A common view of physicians is that they use complicated language that is peppered with jargon.
While this may not always be the case, it can be a problem if patients feel they can’t effectively talk to their doctors.
The danger in using language that patients don’t understand is twofold: Patients may not successfully receive essential information from physicians, and physicians may be less effective in building trust with their patients.
A team of VA researchers led by Dr. Howard Gordon at the Jesse Brown VA Medical Center in Chicago studied diabetic patients’ beliefs about their roles in communicating with physicians.
The study, published in BMC Health Services Research, found that Veterans’ use of participatory (active) communication was influenced by their beliefs about their diabetes and their views of physicians’ expectations.
Participatory communication emphasizes two-way dialogue. It encourages the sharing of opinions, information, and perceptions between speakers.
Patients should feel comfortable asking their physicians questions, making requests, or expressing an opinion. If they don’t, it could impact the effectiveness of their medical care, according to the researchers.
“Patients should not be afraid to speak up and ask questions, to challenge a physician’s statement, or to jump in and share additional information,” said Gordon. It’s not necessary for patients to know the “right questions” to ask, he added. The goal is to help patients feel comfortable discussing their concerns with the doctor.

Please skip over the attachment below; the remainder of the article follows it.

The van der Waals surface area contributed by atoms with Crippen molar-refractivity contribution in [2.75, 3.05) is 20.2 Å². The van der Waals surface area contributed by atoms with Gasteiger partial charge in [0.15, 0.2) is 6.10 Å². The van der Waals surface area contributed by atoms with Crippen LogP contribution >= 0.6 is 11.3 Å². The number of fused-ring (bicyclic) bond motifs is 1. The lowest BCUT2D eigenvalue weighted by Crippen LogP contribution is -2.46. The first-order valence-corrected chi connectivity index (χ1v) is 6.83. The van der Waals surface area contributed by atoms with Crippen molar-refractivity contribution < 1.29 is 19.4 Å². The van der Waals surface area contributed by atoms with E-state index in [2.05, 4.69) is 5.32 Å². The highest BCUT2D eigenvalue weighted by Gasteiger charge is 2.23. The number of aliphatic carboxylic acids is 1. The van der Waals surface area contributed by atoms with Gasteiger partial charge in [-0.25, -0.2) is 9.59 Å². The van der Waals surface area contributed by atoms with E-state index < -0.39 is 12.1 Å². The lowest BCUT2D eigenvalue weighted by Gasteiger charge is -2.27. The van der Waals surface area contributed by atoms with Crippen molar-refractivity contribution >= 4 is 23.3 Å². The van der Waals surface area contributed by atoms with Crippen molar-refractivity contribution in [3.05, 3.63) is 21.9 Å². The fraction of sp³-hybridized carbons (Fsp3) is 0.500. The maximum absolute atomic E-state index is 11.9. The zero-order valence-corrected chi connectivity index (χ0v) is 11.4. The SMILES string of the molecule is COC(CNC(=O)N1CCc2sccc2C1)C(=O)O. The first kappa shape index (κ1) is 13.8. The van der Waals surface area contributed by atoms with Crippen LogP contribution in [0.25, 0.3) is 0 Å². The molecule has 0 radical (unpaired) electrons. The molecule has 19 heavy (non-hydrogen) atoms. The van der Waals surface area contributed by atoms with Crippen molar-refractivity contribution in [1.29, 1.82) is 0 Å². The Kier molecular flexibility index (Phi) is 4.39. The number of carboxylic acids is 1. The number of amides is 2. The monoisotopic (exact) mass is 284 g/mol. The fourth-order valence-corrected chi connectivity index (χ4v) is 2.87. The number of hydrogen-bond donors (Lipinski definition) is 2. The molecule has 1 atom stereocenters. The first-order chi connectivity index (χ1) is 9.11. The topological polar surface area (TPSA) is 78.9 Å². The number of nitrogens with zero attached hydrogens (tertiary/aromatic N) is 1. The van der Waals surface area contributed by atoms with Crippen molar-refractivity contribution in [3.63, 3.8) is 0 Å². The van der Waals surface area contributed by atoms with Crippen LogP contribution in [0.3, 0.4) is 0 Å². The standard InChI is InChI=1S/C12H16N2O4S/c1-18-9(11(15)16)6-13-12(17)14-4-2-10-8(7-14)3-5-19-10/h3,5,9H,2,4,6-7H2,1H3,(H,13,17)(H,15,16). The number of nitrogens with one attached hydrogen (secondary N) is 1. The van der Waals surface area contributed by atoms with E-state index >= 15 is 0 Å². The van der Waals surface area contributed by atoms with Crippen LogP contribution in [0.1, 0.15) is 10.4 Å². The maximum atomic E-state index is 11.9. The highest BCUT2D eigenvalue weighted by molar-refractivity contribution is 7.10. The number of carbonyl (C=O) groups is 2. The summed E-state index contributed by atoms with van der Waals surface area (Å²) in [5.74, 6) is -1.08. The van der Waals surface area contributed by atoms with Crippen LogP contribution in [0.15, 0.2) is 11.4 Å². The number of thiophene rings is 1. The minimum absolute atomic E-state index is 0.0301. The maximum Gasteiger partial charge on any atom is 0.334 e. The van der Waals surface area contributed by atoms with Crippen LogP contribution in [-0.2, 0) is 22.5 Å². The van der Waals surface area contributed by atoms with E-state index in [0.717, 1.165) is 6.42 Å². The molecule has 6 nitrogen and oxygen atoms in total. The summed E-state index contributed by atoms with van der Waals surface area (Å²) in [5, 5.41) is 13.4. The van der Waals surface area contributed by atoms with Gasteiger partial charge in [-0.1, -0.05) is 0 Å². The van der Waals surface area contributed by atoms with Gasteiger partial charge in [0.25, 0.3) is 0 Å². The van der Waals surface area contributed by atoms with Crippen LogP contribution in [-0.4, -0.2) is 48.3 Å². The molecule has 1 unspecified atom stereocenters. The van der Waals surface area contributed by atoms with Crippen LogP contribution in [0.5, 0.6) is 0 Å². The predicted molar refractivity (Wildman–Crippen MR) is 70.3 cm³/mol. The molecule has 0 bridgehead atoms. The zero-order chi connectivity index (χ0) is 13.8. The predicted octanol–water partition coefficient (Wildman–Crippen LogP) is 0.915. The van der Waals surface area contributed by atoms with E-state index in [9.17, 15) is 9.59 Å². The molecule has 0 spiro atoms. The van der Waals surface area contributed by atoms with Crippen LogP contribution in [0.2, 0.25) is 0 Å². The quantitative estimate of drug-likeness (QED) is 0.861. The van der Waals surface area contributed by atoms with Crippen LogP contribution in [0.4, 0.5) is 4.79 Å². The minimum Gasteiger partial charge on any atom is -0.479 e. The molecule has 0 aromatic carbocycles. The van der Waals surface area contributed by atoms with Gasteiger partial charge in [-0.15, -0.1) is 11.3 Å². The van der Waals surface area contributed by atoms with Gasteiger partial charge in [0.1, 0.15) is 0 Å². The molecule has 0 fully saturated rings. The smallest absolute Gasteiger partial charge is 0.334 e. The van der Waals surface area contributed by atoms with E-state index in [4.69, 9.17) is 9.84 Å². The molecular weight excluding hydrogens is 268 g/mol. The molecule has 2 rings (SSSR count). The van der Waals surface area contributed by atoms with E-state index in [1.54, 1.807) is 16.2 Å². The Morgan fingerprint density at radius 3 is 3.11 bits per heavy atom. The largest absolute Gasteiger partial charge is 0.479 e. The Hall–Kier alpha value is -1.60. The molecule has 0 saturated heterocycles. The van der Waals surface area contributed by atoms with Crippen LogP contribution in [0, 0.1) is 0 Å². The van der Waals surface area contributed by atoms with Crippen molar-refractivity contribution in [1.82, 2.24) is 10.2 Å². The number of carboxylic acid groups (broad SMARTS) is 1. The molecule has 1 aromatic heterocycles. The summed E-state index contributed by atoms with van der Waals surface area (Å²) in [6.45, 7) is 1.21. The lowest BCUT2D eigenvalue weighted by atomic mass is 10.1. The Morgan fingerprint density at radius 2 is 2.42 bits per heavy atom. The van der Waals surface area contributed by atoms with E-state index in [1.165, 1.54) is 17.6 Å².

However, studies have shown patients with chronic diseases or low health literacy, or who are minorities or part of other vulnerable populations, may find it more difficult to effectively communicate with their doctors.
“Understanding these barriers is important because patients who are less engaged and use less active communication may gain less understanding of their type 2 diabetes, may be less likely to adhere to treatment recommendations, and may have worse outcomes,” wrote the researchers.
Targeting Veterans with high blood sugar
Because good communication skills go hand-in-hand with better outcomes, Gordon and his colleagues focused on Veterans who had high blood sugar.
The investigators held four focus groups, including 20 male Veterans in total, who had type 2 diabetes. Study participants were on average 61 years old; 65% were African American; 80% had completed high school; and all were from an inner-city VA hospital in Chicago.
Veterans in the study had an average hemoglobin A1C of 10.3%, which means they had significantly elevated blood glucose levels. Typically, physicians strive to maintain an A1C of 7% or lower for patients with diabetes.
Hemoglobin A1C measures glucose bound to hemoglobin molecules in the blood. The test reflects the average level of glucose over a three-month period. An elevated A1C indicates excess sugar in the bloodstream, which raises a person’s risk of diabetes complications.
Understanding patient beliefs and outlooks
The focus group members were shown a video similar to one developed by the Agency for Healthcare Research and Quality called “Questions are the Answer,” to break the ice and introduce the topic of asking questions.
The Veterans were then asked a series of questions about their feelings on what it was like to have diabetes; how they felt about talking with their doctor; and how communication could be improved.
After transcribing the focus group discussions, a coder assigned different “themes” to facilitate analysis.
After analyzing the data, the researchers grouped the themes into three categories: patients’ beliefs about their condition; their views of physician communication behaviors; and external influences on patient-physician communication.
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